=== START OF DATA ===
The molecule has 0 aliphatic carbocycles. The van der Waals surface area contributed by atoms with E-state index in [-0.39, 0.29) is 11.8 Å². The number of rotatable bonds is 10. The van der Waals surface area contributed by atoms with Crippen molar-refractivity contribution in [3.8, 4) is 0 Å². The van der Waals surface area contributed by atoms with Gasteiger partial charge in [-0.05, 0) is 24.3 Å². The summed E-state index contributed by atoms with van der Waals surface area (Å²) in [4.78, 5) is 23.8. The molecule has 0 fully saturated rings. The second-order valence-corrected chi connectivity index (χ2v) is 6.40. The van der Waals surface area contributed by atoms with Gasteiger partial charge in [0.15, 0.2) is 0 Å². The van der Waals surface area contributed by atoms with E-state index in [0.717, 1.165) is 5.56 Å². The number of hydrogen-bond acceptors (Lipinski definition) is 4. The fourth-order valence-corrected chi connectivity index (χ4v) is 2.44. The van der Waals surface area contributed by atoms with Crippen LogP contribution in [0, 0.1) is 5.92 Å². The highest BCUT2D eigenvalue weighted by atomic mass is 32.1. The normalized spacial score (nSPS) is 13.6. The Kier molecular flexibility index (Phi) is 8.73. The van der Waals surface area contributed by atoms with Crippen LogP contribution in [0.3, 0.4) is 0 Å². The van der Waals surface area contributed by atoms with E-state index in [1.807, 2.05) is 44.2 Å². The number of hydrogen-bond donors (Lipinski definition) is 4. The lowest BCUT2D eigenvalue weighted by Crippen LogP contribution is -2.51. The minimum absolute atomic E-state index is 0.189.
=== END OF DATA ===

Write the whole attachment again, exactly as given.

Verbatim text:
The molecule has 0 aliphatic carbocycles. The van der Waals surface area contributed by atoms with E-state index in [-0.39, 0.29) is 11.8 Å². The number of rotatable bonds is 10. The van der Waals surface area contributed by atoms with Crippen molar-refractivity contribution in [3.8, 4) is 0 Å². The van der Waals surface area contributed by atoms with Gasteiger partial charge in [-0.05, 0) is 24.3 Å². The summed E-state index contributed by atoms with van der Waals surface area (Å²) in [4.78, 5) is 23.8. The molecule has 0 fully saturated rings. The second-order valence-corrected chi connectivity index (χ2v) is 6.40. The van der Waals surface area contributed by atoms with Gasteiger partial charge in [0.15, 0.2) is 0 Å². The van der Waals surface area contributed by atoms with E-state index in [0.717, 1.165) is 5.56 Å². The number of hydrogen-bond acceptors (Lipinski definition) is 4. The fourth-order valence-corrected chi connectivity index (χ4v) is 2.44. The van der Waals surface area contributed by atoms with Crippen LogP contribution in [0, 0.1) is 5.92 Å². The highest BCUT2D eigenvalue weighted by atomic mass is 32.1. The normalized spacial score (nSPS) is 13.6. The Kier molecular flexibility index (Phi) is 8.73. The van der Waals surface area contributed by atoms with Crippen LogP contribution in [0.3, 0.4) is 0 Å². The van der Waals surface area contributed by atoms with E-state index in [1.807, 2.05) is 44.2 Å². The number of hydrogen-bond donors (Lipinski definition) is 4. The lowest BCUT2D eigenvalue weighted by Crippen LogP contribution is -2.51. The minimum absolute atomic E-state index is 0.189.